• Do I Really Need Help? – This is a really important question. Sometimes I will stop myself as I begin to ask for help. It’s not that I don’t need the help but I’ve learned if I take a moment to think through what I’m doing, I can actually figure out a way to do it for myself. That’s good for me and my husband. I feel accomplished and he gets the gift of time!
  • Time Out – Your Carer needs time away from you. Time on their own to pursue a hobby or get some exercise. In our case my husband can’t leave me for more than a couple of hours a day, but it’s so important he does. He doesn’t have to of course, but it’s essential he knows I’m happy for him go out for a break, if he wants to. He has some tasks he enjoys at home like working on projects in the garage or gardening. He can be in the garage or garden as long as he likes as we have an intercom system if I need to reach him. He generally goes for a daily walk while I have my morning rest. He knows I’m safe on the bed or in my armchair and he can relax and enjoy some exercise walking around our lifestyle village and local bushland. He enjoys taking photos to bring back to share with me which I absolutely love. He also goes to our local shops as needed to pick up our mail and any extra bits of food shopping we might need, like bread and milk. He enjoys having a chat with shopkeepers and neighbours. It’s important social interaction for him.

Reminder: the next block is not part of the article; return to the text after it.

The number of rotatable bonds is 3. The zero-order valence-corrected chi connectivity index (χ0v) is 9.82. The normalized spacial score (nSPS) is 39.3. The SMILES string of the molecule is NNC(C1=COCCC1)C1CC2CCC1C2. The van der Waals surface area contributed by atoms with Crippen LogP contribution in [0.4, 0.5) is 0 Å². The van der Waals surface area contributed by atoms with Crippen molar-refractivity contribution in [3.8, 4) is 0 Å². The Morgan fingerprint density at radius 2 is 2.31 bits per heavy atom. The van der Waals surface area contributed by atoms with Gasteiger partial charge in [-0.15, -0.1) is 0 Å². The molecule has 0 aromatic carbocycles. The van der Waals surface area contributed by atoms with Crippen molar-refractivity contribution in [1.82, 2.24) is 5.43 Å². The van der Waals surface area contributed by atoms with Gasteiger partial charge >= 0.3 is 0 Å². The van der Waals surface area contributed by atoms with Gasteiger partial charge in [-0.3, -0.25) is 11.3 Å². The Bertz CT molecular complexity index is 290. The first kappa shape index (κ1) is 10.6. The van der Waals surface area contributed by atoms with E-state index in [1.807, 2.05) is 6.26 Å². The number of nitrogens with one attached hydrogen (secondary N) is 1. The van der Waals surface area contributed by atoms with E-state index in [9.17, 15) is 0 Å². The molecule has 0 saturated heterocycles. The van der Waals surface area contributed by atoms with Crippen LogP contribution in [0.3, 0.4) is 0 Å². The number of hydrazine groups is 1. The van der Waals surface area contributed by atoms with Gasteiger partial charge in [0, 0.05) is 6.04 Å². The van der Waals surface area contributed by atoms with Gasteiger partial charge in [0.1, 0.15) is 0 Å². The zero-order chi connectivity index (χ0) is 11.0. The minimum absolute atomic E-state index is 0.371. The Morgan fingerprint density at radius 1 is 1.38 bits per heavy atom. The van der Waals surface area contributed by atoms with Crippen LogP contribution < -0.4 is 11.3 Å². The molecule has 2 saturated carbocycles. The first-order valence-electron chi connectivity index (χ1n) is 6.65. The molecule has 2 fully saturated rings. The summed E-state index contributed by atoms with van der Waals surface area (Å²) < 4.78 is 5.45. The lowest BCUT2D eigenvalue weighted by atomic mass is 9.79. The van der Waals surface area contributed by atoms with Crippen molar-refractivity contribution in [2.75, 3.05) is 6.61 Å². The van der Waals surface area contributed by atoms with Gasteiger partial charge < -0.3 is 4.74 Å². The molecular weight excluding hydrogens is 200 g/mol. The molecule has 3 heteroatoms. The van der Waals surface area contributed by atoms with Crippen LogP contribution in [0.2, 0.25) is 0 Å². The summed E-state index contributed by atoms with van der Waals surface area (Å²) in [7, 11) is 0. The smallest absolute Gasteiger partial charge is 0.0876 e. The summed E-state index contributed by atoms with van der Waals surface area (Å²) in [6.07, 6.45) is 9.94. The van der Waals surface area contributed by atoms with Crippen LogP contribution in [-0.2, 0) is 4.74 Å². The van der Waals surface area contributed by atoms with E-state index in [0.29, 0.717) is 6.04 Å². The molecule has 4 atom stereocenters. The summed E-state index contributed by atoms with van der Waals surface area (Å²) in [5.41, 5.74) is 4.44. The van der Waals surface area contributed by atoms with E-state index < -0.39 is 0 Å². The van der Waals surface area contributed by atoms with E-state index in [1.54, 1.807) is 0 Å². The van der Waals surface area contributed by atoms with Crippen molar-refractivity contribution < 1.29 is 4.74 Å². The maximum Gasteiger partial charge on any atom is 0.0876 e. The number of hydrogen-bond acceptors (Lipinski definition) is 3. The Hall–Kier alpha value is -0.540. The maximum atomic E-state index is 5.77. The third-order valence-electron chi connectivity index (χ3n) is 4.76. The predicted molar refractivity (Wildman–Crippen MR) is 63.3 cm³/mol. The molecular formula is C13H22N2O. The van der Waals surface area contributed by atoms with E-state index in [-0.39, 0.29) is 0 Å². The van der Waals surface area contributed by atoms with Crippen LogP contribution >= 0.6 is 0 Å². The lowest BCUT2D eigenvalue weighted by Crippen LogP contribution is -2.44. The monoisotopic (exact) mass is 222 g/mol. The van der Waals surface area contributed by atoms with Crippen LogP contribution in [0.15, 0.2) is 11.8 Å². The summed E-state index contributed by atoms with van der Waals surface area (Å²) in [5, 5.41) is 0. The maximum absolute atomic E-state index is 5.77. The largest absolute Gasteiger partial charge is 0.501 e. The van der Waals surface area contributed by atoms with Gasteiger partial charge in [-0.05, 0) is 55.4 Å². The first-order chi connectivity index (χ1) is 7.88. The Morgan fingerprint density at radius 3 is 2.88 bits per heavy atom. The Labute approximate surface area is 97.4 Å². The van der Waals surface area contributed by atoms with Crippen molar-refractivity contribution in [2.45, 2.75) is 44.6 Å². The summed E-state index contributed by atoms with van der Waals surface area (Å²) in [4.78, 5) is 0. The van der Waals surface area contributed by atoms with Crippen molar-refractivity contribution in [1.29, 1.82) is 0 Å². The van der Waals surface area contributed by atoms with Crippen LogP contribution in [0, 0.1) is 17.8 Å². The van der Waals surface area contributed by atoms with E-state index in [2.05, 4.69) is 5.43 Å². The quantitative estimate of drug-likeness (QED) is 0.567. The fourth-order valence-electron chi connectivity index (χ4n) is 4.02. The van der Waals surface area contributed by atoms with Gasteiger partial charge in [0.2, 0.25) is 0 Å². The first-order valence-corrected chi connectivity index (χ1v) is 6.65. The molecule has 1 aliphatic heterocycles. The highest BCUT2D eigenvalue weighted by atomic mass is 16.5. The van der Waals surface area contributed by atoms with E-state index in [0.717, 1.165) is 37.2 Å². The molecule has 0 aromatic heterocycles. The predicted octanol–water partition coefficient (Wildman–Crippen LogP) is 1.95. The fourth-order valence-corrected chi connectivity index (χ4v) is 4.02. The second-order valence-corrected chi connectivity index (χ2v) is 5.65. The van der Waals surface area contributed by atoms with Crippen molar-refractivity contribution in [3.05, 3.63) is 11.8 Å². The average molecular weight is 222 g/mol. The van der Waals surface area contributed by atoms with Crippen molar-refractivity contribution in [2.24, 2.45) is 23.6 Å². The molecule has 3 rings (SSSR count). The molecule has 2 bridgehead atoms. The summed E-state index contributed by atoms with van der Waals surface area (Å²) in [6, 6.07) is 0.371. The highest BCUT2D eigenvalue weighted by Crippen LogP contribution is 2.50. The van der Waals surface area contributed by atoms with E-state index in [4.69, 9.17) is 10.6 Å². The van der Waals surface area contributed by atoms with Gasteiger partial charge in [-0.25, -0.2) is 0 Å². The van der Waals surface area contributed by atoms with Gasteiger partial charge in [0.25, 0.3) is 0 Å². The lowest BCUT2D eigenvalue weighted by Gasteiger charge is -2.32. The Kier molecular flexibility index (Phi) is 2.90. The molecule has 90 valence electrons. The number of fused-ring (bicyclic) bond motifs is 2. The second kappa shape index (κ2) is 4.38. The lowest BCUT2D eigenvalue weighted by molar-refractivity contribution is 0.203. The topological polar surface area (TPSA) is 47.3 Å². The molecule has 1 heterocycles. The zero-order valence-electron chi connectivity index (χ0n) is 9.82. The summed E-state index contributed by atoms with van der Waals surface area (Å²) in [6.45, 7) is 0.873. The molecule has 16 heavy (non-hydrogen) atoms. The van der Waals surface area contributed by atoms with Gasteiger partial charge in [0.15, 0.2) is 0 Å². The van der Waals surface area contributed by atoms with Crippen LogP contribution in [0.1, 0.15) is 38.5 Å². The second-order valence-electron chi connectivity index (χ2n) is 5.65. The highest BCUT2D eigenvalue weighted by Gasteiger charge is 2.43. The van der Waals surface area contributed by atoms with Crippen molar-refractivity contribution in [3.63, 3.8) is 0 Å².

• Don’t Over Dramatise – Chronic Illness can be scary and without realising it we can quickly make things sound and seem much worse than they are. This just adds to your Carer’s concerns. Take a deep breath and try to calmly explain that you have a new or worsening symptom. We have a 4 day rule generally for this scenario. If things don’t improve we’ll seek medical attention after that period. We also have an agreement if I calmly say I need an ambulance, my husband knows to ask a few questions and then ring 000.
  • Most Importantly – Say Thank you! – Sounds so simple doesn’t it. Do you do it regularly? A simple “Thank you” can make all the difference. I know when I grab my husband’s hand, say “I love you and thank you”, after he has cared for me in a practical sense, it creates a special moment. The stress drops from his face and we often end up laughing about the scenario we’ve just dealt with. It’s a huge release for both of us.